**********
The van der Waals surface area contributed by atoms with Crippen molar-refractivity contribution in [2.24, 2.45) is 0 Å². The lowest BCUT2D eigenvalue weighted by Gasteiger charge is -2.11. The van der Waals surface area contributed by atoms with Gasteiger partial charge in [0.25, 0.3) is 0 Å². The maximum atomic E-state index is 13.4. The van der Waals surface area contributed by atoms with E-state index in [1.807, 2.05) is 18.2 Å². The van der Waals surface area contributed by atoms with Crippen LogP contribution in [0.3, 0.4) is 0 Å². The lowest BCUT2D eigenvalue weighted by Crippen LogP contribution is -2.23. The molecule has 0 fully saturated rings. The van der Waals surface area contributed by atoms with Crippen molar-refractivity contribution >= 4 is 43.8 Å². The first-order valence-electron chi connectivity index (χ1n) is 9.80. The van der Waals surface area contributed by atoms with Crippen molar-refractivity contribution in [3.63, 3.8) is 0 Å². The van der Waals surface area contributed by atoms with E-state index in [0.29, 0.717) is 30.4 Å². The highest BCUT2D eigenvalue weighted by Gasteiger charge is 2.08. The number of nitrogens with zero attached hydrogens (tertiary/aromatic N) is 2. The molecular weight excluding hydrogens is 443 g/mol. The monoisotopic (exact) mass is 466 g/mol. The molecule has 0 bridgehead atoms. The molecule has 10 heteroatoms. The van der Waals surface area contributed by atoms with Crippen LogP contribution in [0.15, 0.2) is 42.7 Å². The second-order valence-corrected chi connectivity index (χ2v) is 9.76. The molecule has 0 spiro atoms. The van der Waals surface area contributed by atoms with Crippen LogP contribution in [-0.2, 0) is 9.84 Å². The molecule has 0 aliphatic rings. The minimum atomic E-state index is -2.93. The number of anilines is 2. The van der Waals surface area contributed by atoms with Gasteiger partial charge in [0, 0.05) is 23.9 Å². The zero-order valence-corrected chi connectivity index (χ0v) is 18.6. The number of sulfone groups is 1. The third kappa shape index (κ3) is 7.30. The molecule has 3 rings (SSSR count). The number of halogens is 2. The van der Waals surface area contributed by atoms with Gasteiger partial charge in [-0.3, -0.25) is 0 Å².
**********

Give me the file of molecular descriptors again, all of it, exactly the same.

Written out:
The van der Waals surface area contributed by atoms with Crippen molar-refractivity contribution in [2.24, 2.45) is 0 Å². The lowest BCUT2D eigenvalue weighted by Gasteiger charge is -2.11. The van der Waals surface area contributed by atoms with Gasteiger partial charge in [0.25, 0.3) is 0 Å². The maximum atomic E-state index is 13.4. The van der Waals surface area contributed by atoms with E-state index in [1.807, 2.05) is 18.2 Å². The van der Waals surface area contributed by atoms with Crippen LogP contribution in [0.3, 0.4) is 0 Å². The lowest BCUT2D eigenvalue weighted by Crippen LogP contribution is -2.23. The molecule has 0 fully saturated rings. The van der Waals surface area contributed by atoms with Crippen molar-refractivity contribution >= 4 is 43.8 Å². The first-order valence-electron chi connectivity index (χ1n) is 9.80. The van der Waals surface area contributed by atoms with Crippen molar-refractivity contribution in [3.63, 3.8) is 0 Å². The van der Waals surface area contributed by atoms with E-state index in [0.29, 0.717) is 30.4 Å². The highest BCUT2D eigenvalue weighted by Gasteiger charge is 2.08. The number of nitrogens with zero attached hydrogens (tertiary/aromatic N) is 2. The molecular weight excluding hydrogens is 443 g/mol. The monoisotopic (exact) mass is 466 g/mol. The molecule has 0 bridgehead atoms. The molecule has 10 heteroatoms. The van der Waals surface area contributed by atoms with Crippen LogP contribution in [0.15, 0.2) is 42.7 Å². The second-order valence-corrected chi connectivity index (χ2v) is 9.76. The molecule has 0 spiro atoms. The van der Waals surface area contributed by atoms with Crippen LogP contribution in [-0.2, 0) is 9.84 Å². The molecule has 0 aliphatic rings. The minimum atomic E-state index is -2.93. The number of anilines is 2. The van der Waals surface area contributed by atoms with Gasteiger partial charge in [0, 0.05) is 23.9 Å². The zero-order valence-corrected chi connectivity index (χ0v) is 18.6. The number of sulfone groups is 1. The third kappa shape index (κ3) is 7.30. The molecule has 3 rings (SSSR count). The number of halogens is 2. The van der Waals surface area contributed by atoms with Gasteiger partial charge in [-0.3, -0.25) is 0 Å².